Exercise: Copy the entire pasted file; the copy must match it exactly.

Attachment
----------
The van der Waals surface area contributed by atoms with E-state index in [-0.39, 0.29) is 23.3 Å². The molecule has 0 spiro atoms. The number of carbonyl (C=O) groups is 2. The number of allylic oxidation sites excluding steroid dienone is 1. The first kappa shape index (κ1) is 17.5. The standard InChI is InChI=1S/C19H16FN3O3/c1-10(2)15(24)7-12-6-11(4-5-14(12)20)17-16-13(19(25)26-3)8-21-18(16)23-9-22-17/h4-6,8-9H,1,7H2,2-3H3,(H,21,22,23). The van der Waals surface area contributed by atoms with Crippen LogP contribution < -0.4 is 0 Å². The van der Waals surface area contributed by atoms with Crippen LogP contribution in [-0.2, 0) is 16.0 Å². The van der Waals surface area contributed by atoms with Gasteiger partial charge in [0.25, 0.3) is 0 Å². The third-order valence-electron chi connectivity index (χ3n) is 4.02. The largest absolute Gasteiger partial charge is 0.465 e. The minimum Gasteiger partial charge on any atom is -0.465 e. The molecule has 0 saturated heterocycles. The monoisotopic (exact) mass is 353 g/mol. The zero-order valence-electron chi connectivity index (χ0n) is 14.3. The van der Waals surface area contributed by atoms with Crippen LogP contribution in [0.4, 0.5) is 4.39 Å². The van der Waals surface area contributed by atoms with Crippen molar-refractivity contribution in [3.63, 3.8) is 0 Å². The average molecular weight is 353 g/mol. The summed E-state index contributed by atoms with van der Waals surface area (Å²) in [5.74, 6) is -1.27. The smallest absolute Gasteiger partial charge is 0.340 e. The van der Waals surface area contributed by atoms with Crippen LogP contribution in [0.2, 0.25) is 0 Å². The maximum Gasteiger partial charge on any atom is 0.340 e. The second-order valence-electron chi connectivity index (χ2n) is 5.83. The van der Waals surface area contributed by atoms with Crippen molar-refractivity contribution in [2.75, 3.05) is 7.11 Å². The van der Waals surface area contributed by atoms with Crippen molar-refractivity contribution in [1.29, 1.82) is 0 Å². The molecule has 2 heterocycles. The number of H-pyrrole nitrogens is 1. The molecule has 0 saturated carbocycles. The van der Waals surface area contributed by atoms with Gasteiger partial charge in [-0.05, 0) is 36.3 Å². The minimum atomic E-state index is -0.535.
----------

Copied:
The van der Waals surface area contributed by atoms with E-state index in [-0.39, 0.29) is 23.3 Å². The molecule has 0 spiro atoms. The number of carbonyl (C=O) groups is 2. The number of allylic oxidation sites excluding steroid dienone is 1. The first kappa shape index (κ1) is 17.5. The standard InChI is InChI=1S/C19H16FN3O3/c1-10(2)15(24)7-12-6-11(4-5-14(12)20)17-16-13(19(25)26-3)8-21-18(16)23-9-22-17/h4-6,8-9H,1,7H2,2-3H3,(H,21,22,23). The van der Waals surface area contributed by atoms with Crippen LogP contribution < -0.4 is 0 Å². The van der Waals surface area contributed by atoms with Crippen LogP contribution in [-0.2, 0) is 16.0 Å². The van der Waals surface area contributed by atoms with Gasteiger partial charge in [0.25, 0.3) is 0 Å². The third-order valence-electron chi connectivity index (χ3n) is 4.02. The largest absolute Gasteiger partial charge is 0.465 e. The minimum Gasteiger partial charge on any atom is -0.465 e. The molecule has 0 saturated heterocycles. The monoisotopic (exact) mass is 353 g/mol. The zero-order valence-electron chi connectivity index (χ0n) is 14.3. The van der Waals surface area contributed by atoms with Crippen LogP contribution in [0.4, 0.5) is 4.39 Å². The van der Waals surface area contributed by atoms with Crippen molar-refractivity contribution in [3.63, 3.8) is 0 Å². The average molecular weight is 353 g/mol. The summed E-state index contributed by atoms with van der Waals surface area (Å²) in [5.74, 6) is -1.27. The smallest absolute Gasteiger partial charge is 0.340 e. The van der Waals surface area contributed by atoms with Crippen LogP contribution in [0.2, 0.25) is 0 Å². The maximum Gasteiger partial charge on any atom is 0.340 e. The second-order valence-electron chi connectivity index (χ2n) is 5.83. The van der Waals surface area contributed by atoms with Crippen molar-refractivity contribution in [2.75, 3.05) is 7.11 Å². The van der Waals surface area contributed by atoms with Crippen molar-refractivity contribution in [1.29, 1.82) is 0 Å². The molecule has 2 heterocycles. The number of H-pyrrole nitrogens is 1. The molecule has 0 saturated carbocycles. The van der Waals surface area contributed by atoms with Gasteiger partial charge in [-0.05, 0) is 36.3 Å². The minimum atomic E-state index is -0.535.